While the Jawaharlal Nehru University (JNU) students opposed the hostel fee hike terming it as "arbitrary", Delhi University faculty resorted to 'satyagraha' to demand absorption of ad-hoc teachers.
The year 2019 saw several protests in universities in the national capital as students and teachers took this route to voice their dissent on a gamut of issues. While the Jawaharlal Nehru University (JNU) students opposed the hostel fee hike terming it as “arbitrary”, Delhi University faculty resorted to ‘satyagraha’ to demand absorption of ad-hoc teachers. Jamia Millia Islamia, which does not have a students’ union, saw the students uniting with members of the civil society and taking to streets to raise their voice against the amended citizenship law. The demonstrations also saw bitter confrontations between the police and the agitators.
From painting graffiti on walls of the vice-chancellor’s office to boycotting exams, from taking out marches to Parliament and Rashtrapati Bhawan that were stopped mid-way to protesting outside the convocation venue leading to HRD Minister Ramesh Pokriyal ‘Nishank’ being stranded for over six hours, JNU students left no stone unturned to ensure that the fee hike was rolled back. The JNU Students’ Union went on a strike in November, boycotting all academic activities, against the fee hike which meant that students would have to pay service and utility charges.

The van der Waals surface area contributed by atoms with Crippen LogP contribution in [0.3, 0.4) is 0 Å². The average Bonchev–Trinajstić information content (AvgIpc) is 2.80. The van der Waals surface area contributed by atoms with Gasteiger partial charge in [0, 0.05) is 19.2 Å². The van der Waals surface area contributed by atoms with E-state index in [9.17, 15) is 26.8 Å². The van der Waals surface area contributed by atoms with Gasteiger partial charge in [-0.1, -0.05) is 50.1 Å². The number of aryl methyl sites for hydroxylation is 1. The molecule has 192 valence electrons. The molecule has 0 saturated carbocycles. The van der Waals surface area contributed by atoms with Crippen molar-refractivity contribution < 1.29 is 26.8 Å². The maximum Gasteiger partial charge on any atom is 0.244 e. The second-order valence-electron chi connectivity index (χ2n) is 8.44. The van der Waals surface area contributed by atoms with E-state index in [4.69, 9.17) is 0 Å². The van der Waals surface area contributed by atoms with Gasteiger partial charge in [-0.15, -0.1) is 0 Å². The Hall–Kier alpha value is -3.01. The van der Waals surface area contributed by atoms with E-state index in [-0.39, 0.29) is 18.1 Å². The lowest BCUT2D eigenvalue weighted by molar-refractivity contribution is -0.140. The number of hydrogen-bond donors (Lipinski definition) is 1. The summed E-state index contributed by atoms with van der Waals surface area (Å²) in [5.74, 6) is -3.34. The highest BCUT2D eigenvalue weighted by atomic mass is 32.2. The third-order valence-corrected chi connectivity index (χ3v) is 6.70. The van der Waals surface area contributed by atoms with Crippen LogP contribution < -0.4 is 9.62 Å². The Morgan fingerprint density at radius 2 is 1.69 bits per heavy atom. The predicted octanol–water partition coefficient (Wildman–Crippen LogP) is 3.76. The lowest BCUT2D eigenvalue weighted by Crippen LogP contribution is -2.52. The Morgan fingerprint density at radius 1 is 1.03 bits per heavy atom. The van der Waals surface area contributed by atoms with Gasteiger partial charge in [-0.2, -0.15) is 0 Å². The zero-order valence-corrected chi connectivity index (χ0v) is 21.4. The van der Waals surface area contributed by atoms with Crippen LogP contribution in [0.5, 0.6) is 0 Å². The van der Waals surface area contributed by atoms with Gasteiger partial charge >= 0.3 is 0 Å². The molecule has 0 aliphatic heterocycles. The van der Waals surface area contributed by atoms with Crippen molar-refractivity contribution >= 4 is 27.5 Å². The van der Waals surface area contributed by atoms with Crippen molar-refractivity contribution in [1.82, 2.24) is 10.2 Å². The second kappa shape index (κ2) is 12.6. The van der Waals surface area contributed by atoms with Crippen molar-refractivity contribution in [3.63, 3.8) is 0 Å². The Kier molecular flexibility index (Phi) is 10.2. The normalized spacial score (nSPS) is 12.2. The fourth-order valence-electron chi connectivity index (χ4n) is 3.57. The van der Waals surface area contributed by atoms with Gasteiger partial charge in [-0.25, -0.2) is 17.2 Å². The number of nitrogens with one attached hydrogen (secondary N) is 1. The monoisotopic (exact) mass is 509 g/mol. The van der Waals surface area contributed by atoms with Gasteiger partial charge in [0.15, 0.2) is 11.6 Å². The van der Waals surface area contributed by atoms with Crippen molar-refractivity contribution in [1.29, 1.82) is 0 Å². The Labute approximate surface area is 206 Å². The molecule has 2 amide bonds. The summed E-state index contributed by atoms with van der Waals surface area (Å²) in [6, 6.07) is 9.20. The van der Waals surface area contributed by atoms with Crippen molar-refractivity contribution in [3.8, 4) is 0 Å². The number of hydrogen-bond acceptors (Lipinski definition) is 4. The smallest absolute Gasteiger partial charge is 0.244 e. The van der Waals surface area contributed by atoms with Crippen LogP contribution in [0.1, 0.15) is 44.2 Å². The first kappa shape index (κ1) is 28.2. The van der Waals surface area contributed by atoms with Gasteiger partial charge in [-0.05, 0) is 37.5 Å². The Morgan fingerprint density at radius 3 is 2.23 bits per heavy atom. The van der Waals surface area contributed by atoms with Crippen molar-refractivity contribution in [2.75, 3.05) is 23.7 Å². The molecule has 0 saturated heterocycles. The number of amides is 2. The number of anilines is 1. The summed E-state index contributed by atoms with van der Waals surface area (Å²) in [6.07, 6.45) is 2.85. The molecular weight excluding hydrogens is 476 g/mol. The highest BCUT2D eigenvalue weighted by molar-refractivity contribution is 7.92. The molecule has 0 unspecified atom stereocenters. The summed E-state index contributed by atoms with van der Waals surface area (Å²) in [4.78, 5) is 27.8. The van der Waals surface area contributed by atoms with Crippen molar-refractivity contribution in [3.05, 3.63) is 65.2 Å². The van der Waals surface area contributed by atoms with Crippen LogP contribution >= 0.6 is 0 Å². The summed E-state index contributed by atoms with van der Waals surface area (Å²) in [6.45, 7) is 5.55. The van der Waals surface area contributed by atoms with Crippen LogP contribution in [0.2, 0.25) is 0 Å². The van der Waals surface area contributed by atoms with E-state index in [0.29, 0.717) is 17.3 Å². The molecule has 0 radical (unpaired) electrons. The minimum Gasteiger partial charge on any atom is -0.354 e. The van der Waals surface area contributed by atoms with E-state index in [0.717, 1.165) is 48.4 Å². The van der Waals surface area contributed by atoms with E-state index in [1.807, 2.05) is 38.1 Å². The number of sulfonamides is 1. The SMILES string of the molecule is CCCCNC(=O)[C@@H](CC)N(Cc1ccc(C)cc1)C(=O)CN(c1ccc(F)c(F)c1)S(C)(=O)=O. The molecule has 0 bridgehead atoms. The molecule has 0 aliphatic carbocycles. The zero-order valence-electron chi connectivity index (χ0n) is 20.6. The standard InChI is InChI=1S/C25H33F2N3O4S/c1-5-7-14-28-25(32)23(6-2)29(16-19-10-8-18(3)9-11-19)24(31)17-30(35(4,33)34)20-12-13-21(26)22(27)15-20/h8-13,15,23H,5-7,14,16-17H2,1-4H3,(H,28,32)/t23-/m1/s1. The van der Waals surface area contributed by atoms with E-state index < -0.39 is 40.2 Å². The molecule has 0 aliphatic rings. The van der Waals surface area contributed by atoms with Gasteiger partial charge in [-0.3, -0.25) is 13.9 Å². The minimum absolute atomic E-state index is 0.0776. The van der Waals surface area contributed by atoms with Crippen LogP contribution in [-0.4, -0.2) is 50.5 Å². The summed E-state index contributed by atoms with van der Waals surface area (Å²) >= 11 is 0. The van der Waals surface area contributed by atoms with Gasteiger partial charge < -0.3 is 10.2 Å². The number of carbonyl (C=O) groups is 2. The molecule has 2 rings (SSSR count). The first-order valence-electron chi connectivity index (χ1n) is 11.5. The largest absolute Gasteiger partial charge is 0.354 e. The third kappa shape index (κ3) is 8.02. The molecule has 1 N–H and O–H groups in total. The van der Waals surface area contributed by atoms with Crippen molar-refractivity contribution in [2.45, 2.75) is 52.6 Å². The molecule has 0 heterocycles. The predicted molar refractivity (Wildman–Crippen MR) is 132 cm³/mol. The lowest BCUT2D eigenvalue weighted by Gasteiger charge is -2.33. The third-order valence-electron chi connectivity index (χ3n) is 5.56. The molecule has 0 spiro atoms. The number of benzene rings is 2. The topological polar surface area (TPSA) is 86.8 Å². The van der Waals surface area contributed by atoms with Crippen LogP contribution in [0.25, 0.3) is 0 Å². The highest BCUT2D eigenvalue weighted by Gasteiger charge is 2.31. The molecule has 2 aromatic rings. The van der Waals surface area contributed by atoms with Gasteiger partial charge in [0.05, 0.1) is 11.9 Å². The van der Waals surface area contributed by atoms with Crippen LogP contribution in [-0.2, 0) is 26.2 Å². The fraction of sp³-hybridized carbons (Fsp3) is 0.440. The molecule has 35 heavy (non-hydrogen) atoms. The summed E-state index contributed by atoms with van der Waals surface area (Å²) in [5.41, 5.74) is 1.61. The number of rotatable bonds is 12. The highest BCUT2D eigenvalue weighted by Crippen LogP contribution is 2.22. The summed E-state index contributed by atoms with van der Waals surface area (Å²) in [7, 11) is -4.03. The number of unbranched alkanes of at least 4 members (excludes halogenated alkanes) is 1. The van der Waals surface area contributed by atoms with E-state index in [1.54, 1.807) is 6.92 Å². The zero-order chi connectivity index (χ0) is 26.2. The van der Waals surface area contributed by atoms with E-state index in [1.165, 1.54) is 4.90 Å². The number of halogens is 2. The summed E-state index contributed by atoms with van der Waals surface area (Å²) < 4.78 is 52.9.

Despite two partial rollbacks offered by the varsity, the situation continues to remain the same with students sleeping outside the schools to ensure that no academic activity can happen. The protests against fee hike also reached the neighbouring campus of the Indian Institute of Mass Communication where students opposed the “exorbitant” fees. Jamia Millia Islamia also erupted in protests albeit for a cause that had triggered a nationwide stir — the new citizenship law.
So much so, that the varsity even postponed its exams and declared winter break for students after the first protest saw stone pelting by the agitators and use of tear gas by the police in response. A day after the varsity postponed the exams and declared the winter break, the protests outside the varsity, apparently organised by some outsiders, assumed serious proportions. Following violence and arson, police uses tear gas and force to quell them.
In order to look for ‘outsiders’, police barged into the campus, apparently in the library and baton charged even students, who were studying there, the videos of which went viral. The police action received criticism from the varsity authorities, rights groups, student bodies and teachers’ groups. Following the police action, the gate number 7 of the varsity became a protest site, where students and civil society members continued to voice their dissent in a peaceful way.
From street plays to public gatherings to forming human chain, the protesters have continued their agitation, even in the biting cold. The police action on the varsity students triggered several other protests with some students even adopting a ‘Gandhigiri’ way, offer roses to security personnel. Delhi University also saw protests, but from teachers, who wanted a one-time regulation for absorption of ad-hoc teachers.
The teachers occupied the vice-chancellor’s office, painted graffiti on its walls, and stayed put for a few days but were later pushed back by the varsity administration from the building. They continued their protests outside the vice-chancellors’ office in the cold by erecting sheds.